The message to the manager is clear: great victories can be followed by bitter defeats if one rests on past successes if one denies the possibility that the adversary knows how to surpass oneself. The resources and skills of yesteryear can become obsolete if the competitor is determined. History can teach that it may be wrong to stop and give up, but overconfidence is equally inappropriate. The analysis of defeats and mistakes leads the manager to reflect on the nature of those failures, the reversals, and the signals that anticipate the uprising of our collaborators linked to the inability to listen to their needs. The mistakes of yesteryear, if analyzed and understood, lead to reflection on one’s own, helping to overturn a corporate culture that exploits error not to learn but to punish.
Can you name three characteristics of a good leader? What could be the quintessential characteristic of the ideal leader?
First, we need to understand what a leader does as opposed to a manager. Managers have to deal with and manage complexity (as did the three protagonists in this book) through planning and budgeting: typically, the manager defines the objectives, the plan to achieve them, and the allocation of resources; he also creates the organizational structure and assigns tasks to human resources he deems qualified; he communicates the plan, delegates responsibilities (not always, if we remember Napoleon), and puts in place systems to monitor the progress of the program. The manager’s skills include detailed monitoring of results and problem-solving: a project management manual could be written on the skills of Caesar’s legionnaires.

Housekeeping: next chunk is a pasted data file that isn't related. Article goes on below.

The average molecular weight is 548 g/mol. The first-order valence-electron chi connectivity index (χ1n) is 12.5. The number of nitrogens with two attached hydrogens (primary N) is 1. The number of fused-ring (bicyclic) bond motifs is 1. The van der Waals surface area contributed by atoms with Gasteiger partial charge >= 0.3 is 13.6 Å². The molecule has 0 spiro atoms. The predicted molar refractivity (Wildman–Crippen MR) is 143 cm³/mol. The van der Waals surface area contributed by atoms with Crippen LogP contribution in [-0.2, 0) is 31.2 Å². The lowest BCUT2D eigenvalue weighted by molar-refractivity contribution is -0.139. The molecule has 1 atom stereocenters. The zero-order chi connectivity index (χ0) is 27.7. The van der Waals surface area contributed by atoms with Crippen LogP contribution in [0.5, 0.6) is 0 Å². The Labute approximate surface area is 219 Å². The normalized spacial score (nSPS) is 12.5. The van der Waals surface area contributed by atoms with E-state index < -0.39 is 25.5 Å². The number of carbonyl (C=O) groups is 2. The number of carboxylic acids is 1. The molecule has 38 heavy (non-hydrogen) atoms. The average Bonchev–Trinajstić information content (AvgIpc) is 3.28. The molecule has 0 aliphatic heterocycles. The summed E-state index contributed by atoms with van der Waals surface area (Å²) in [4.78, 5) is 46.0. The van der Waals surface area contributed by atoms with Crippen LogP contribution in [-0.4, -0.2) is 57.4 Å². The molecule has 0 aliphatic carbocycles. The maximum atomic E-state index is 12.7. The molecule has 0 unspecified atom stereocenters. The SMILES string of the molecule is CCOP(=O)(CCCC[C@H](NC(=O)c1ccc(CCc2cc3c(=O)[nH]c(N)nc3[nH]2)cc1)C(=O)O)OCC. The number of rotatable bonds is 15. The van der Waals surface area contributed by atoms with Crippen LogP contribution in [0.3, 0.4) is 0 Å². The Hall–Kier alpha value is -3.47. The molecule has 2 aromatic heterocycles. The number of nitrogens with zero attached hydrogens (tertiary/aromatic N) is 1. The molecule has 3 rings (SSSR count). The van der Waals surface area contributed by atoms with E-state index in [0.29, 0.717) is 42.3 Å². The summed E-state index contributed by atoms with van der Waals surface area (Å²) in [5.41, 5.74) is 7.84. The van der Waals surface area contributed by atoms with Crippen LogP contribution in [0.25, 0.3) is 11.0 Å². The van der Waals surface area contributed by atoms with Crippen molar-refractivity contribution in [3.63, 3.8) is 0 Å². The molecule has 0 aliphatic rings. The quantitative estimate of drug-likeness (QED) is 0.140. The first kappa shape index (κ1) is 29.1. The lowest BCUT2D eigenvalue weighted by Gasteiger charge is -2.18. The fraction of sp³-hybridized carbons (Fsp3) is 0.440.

Leaders, on the other hand, have to deal with change. They have the task of developing a vision of the future and the strategies that enable the company to align with this vision. Leadership has to do with vision and strategy. The leader does not organize people; they align them, communicating the development trajectories to the managers who will have to create the coalitions for change and motivate and inspire so that people can navigate the transition.
What is expected of a leader also defines ideal leadership. The paradigm we present and discuss in this volume regards failure as inevitable. The protagonists of this volume also failed: Hannibal failed to move from a military to a political program; Caesar, virtually undefeated in the field, also suffered the disruptive force of the complexity of a changing political framework; Napoleon was defeated not only by his adversaries but also by his own mistakes. The best leader is the one who, aware of his fallibility, seeks to compensate for it by an equally conscious implementation of actions to correct errors. Leaders must then be inclusive, i.e., work for the valorization of diversity and strive to make a meritocratic system a reality. It requires an open mindset, listening, and caring for initiatives to make collaboration effective. They are leaders who are willing to delegate, value diversity of thought, and increase team cohesion as well as the psychological security of the participants. They are leaders who promote the transformation of followers through involvement in the leader’s self-realization process.
Ultimately, ideal leaders – men and women – accompany followers to become leaders.
Read Alec Ross’s review of the book here.
Visit the publisher’s website here.